The oximeter sensor 42 can take the form of any existing commercially available oximeters so long as it is bio-compatible, non-corrosive, and non-biodegradable. Because the probe 10 can be used for other applicationsand to measure other select biophysical parameters, it is conceived that many different kinds of transducers and thus many different types of materials will be used in the probe. All of these materials must be non-biodegradable for at least a period of several months, since this would otherwise effect the operation of the probe if used for extended periods of up to several days. In the preferred embodiment, the hollow tubular member 14 is formed of polyvinylchloride.
The contact portion 26 is appropriately positioned in the esophagus 62 so that the oximeter sensor 42 is disposed in the upper two-thirds to three-fourths of the portion of the esophagus extending from the gastro-esophageal junction to the hypo-pharynx. This portion of the esophagus is deemed ideal for the oximetry measurement because it providesa representative picture of the true OS. If the measurement were taken in the lower one-third or one-fourth of the esophagus portion, the readings would not be representative of the true OS because the circulation to and from the esophagus at these lower levels is, in part, portal-venous flow and hepatic-venous flow or systemic-venous flow and portal-venous flow. Ineither case, because the flow is a mixed (partially arterialized) venous flow it has a higher oxygen tension and therefore, the readings would not be representative of true OS of the patient. While the particular region in the esophagus from which a representative OS determination may be obtained will vary from patient to patient, there is some point in the esophagus above which the normal type of venous and arterial blood flow exists. It is this region from which the oximetric measurement should be obtained.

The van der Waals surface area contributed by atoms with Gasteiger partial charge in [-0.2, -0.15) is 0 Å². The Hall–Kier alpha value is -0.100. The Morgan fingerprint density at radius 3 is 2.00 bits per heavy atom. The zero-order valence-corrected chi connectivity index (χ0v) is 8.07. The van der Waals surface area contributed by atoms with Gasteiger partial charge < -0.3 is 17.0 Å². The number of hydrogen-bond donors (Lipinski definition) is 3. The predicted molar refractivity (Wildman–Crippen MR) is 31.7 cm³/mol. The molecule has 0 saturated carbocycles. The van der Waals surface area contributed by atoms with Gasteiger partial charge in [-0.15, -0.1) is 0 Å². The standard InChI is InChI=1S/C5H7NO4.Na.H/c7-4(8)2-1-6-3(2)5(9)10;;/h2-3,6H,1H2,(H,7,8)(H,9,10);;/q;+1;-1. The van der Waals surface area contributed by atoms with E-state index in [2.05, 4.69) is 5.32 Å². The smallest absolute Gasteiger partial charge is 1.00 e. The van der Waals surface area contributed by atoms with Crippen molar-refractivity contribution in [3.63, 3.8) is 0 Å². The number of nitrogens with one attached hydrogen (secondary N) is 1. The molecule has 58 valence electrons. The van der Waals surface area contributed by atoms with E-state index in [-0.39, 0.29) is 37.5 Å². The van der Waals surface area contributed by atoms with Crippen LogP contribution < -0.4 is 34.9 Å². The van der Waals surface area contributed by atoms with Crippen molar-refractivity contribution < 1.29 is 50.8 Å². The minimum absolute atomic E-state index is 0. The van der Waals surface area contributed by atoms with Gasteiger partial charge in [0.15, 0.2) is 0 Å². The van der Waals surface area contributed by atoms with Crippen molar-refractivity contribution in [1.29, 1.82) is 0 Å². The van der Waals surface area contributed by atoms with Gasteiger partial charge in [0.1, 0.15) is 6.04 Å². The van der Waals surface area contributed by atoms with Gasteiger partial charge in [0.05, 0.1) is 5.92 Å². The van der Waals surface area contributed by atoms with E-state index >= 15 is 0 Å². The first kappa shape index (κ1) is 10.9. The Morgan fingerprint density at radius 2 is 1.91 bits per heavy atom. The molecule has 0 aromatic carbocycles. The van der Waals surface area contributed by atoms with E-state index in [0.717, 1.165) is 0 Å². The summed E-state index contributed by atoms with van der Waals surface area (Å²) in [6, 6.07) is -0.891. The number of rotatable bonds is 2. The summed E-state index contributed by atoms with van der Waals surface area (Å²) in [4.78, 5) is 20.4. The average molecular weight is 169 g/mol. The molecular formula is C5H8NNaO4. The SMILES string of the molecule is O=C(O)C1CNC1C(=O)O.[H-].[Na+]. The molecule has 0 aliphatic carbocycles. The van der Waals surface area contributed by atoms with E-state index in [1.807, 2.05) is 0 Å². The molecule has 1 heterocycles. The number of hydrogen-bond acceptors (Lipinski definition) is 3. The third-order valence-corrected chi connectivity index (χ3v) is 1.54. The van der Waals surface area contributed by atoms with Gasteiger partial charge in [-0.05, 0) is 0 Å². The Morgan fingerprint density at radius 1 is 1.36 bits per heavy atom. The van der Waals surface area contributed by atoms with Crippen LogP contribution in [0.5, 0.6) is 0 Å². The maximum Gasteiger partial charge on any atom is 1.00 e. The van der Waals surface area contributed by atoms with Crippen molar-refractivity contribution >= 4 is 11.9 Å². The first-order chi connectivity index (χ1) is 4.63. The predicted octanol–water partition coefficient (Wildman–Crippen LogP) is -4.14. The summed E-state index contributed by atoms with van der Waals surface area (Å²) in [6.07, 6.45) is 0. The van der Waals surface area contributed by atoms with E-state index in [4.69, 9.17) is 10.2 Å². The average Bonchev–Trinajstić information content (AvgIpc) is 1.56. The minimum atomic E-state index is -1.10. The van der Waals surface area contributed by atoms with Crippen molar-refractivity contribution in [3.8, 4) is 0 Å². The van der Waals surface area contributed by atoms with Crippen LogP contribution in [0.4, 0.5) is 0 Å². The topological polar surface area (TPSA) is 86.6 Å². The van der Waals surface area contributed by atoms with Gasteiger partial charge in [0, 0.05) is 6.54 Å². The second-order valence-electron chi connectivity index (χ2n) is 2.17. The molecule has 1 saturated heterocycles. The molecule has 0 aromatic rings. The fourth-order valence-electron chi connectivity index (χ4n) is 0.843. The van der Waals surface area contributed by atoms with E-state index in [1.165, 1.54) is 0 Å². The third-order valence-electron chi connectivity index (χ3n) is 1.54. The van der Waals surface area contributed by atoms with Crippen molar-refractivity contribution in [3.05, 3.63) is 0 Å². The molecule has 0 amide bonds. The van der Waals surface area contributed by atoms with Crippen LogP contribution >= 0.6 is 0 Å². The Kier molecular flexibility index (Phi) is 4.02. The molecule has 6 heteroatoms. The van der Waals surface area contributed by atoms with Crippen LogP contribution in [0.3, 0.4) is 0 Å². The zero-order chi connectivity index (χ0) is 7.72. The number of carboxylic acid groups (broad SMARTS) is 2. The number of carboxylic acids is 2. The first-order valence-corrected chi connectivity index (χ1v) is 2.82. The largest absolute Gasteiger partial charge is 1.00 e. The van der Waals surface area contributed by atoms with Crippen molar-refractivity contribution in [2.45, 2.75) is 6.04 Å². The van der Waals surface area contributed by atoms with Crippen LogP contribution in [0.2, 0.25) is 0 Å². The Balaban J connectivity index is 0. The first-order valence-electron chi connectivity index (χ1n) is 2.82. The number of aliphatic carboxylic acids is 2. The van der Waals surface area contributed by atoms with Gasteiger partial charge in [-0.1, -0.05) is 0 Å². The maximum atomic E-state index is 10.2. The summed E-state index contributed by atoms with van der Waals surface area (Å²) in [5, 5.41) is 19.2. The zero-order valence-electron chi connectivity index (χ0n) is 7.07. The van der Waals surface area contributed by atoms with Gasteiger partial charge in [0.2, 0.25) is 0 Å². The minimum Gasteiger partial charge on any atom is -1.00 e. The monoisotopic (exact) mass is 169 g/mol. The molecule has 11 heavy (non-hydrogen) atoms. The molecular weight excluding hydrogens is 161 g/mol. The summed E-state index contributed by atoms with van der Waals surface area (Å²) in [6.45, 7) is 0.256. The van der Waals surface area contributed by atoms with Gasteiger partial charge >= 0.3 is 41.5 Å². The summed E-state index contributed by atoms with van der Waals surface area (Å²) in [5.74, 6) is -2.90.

The invention also comprises a method for measuring the fraction of HGB in blood in the form of HGBO. The preferred form of the method embodying the invention includes the steps of inserting an esophageal probe-mounted oximeter sensor 42 into the esophagus 62 of the patient, determining the HGBO concentration in the blood of the patient as a fraction of the total blood HGB, and generating a display or alarm indicative of this determination. The steps of determining and displaying the HGBO concentration are well known in the art and the particular techniques involved form no part of the invention.
One form of the method embodying the invention further includes the steps of positioning the esophageal probe so that a plurality of oximeter sensors 42 are positioned in a spaced apart relation in the upper three-fourths of the esophagus portion extending proximally from the gastro-esophageal junction.
While only a few embodiments have been illustrated and described, the invention is not intended to limited thereby, but only by the scope of theappended claims.
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|U.S. Classification||600/328, 600/342|
|Cooperative Classification||A61B5/1459, A61B5/4233|
|European Classification||A61B5/1459, A61B5/42K4|
|Nov 14, 1994||AS||Assignment|